Red, yellow, orange, and dark green are the colors that are most indicative of high carotenoid content. "Starchy vegetables, like pumpkin, sweet potatoes, squash, carrots, and other root vegetables tend to be top-of-mind when considering carotenoid-rich foods, as these are some of the strongest sources of beta-carotene," says Kelly Jones, MS, RD, CSSD, LDN. "However, there are other foods filled with carotenoids worth considering adding to your meal rotation." For instance, tomatoes, watermelon, spinach, kale, cantaloupe, and apricots are all healthy examples of carotenoid-rich foods.

Keep in mind that carotenoids are not listed on food labels—so while you might see vitamin A listed on a product and it may contain carotenoids, the food may not be exclusively carotenoid-based and there’s no knowing the amount of carotenoids you'll reap from eating the product. To make things easy, here are a few examples of carotenoid-rich foods with their respective antioxidant values, as categorized by the type of carotenoid present, according to Hultin. You’ll see which colors are generally highest in carotenoid quality and quantity and a rough estimate of carotenoid content per serving.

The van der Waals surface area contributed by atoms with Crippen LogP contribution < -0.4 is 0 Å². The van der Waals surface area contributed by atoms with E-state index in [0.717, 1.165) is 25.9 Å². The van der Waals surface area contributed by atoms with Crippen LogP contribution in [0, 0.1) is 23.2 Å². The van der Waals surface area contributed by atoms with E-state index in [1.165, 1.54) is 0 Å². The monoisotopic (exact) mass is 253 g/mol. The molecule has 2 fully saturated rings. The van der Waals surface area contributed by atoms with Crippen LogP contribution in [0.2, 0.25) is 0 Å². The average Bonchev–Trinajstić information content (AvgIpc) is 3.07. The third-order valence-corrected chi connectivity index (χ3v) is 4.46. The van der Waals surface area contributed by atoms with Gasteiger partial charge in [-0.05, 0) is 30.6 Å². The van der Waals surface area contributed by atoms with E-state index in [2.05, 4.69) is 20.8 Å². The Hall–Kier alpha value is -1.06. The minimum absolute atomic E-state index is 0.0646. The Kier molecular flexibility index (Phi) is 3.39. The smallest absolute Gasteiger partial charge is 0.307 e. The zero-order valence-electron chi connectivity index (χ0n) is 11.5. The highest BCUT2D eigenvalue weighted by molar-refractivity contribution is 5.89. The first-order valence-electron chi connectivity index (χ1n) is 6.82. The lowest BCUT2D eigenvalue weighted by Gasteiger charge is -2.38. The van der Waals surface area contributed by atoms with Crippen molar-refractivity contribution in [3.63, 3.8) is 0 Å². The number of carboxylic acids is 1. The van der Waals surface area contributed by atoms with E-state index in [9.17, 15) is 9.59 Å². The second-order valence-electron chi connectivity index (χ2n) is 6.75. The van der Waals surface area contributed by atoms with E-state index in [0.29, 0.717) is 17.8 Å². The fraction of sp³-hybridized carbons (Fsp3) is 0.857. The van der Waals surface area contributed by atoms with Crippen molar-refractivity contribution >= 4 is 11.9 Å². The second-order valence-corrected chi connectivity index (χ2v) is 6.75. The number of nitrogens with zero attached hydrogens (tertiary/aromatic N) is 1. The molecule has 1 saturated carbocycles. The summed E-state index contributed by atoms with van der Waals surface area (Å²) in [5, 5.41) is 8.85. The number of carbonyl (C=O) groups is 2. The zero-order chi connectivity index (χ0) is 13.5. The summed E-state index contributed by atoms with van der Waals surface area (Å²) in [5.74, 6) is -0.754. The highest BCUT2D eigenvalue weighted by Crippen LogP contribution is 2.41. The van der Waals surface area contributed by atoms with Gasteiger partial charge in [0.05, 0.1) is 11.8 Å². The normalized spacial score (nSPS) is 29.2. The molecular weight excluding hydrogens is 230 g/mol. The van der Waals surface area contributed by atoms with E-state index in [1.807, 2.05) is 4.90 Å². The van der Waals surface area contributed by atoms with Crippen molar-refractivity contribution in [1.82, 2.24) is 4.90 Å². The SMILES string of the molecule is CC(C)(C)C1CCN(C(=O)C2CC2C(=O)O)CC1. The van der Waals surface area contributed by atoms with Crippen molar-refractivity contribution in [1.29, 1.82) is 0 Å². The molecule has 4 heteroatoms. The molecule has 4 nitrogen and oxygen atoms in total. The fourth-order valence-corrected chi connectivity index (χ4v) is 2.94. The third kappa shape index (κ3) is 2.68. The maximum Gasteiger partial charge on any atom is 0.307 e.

• Pumpkin puree: 1 cup has 11.7 mg α-Carotene; 17 mg beta carotene; 3.6 mg β-cryptoxanthin
  • Cooked carrots: 1 cup has 5.9 mg α-Carotene
  • Baked sweet potato: 1 medium-sized sweet potato has 13.1 mg beta-carotene
  • Papaya: 1 medium-sized papaya has 2.3 mg β-cryptoxanthin
  • Canned tomato paste: 1 cup has 75.4 mg lycopene
  • Canned tomato puree: 1 cup has 54.4 mg lycopene
  • Spinach (cooked): 1 cup has 13.8 mg beta-carotene; 29.8 mg lutein and zeaxanthin
  • Kale (cooked): 1 cup has 25.6 mg lutein and zeaxanthin

Jones recommends incorporating carotenoid-rich foods in dips, salads, or adding to eggy breakfast bowls. “You can also gab a jar of roasted red peppers to add to homemade wraps, grains, or frittatas—and enjoy canned tomatoes, which actually contain more bioavailable lycopene than fresh tomatoes,” says Jones. “Add frozen spinach and kale to everything from smoothies to stews and to pasta dishes, and enjoy dried apricots for a snack when fresh apricots aren't in season.” Whatever dish you choose, remember to consume carotenoid-rich foods with fat when possible for increased absorption.

You can also make this delicious sweet potato tart to get your carotenoid fix: